Study on diffusion and flow of benzene, n-hexane and CCl4 in activated carbon by a differential permeation method

Bae, J. S. and Do, D. D. (2002) Study on diffusion and flow of benzene, n-hexane and CCl4 in activated carbon by a differential permeation method. Chemical Engineering Science, 57 15: 3013-3024. doi:10.1016/S0009-2509(02)00190-2


Author Bae, J. S.
Do, D. D.
Title Study on diffusion and flow of benzene, n-hexane and CCl4 in activated carbon by a differential permeation method
Journal name Chemical Engineering Science   Check publisher's open access policy
ISSN 0009-2509
Publication date 2002-01-01
Sub-type Article (original research)
DOI 10.1016/S0009-2509(02)00190-2
Volume 57
Issue 15
Start page 3013
End page 3024
Total pages 12
Place of publication Oxford
Publisher Pergamon-elsevier Science Ltd
Language eng
Subject C1
250103 Colloid and Surface Chemistry
780102 Physical sciences
Abstract In this paper the diffusion and flow of carbon tetrachloride, benzene and n-hexane through a commercial activated carbon is studied by a differential permeation method. The range of pressure is covered from very low pressure to a pressure range where significant capillary condensation occurs. Helium as a non-adsorbing gas is used to determine the characteristics of the porous medium. For adsorbing gases and vapors, the motion of adsorbed molecules in small pores gives rise to a sharp increase in permeability at very low pressures. The interplay between a decreasing behavior in permeability due to the saturation of small pores with adsorbed molecules and an increasing behavior due to viscous flow in larger pores with pressure could lead to a minimum in the plot of total permeability versus pressure. This phenomenon is observed for n-hexane at 30degreesC. At relative pressure of 0.1-0.8 where the gaseous viscous flow dominates, the permeability is a linear function of pressure. Since activated carbon has a wide pore size distribution, the mobility mechanism of these adsorbed molecules is different from pore to pore. In very small pores where adsorbate molecules fill the pore the permeability decreases with an increase in pressure, while in intermediate pores the permeability of such transport increases with pressure due to the increasing build-up of layers of adsorbed molecules. For even larger pores, the transport is mostly due to diffusion and flow of free molecules, which gives rise to linear permeability with respect to pressure. (C) 2002 Elsevier Science Ltd. All rights reserved.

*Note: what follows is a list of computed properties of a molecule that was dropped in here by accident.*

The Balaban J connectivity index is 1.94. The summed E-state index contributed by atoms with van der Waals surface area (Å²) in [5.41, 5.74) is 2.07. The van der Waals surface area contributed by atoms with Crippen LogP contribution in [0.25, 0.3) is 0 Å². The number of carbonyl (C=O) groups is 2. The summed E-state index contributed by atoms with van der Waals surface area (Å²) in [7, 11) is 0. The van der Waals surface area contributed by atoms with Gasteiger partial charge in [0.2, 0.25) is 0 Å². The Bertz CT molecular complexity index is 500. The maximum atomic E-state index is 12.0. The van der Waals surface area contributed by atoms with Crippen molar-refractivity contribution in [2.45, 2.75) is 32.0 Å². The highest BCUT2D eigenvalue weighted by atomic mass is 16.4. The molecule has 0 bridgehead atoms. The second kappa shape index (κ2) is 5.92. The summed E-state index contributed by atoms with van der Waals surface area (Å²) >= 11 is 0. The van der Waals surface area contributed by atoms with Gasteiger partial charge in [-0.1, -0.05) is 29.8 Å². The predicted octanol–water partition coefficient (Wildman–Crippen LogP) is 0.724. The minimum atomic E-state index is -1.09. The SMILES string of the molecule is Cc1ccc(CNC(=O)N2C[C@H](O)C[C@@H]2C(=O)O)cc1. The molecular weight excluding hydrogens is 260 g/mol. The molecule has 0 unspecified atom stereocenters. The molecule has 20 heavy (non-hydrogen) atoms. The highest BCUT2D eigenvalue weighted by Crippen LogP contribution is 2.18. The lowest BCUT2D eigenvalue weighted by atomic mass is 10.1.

Keyword Engineering, Chemical
Surface Diffusion
Differential Permeation
Activated Carbon
Adsorption
Diffusion
Capillary Condensation
Condensable Vapors
Surface-diffusion
Mesoporous Media
Adsorbed Gases
Permeability
Transport
Membrane
Model
Q-Index Code C1

Document type: Journal Article
Sub-type: Article (original research)
Collections: Excellence in Research Australia (ERA) - Collection
School of Chemical Engineering Publications
 
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Created: Wed, 15 Aug 2007, 04:40:14 EST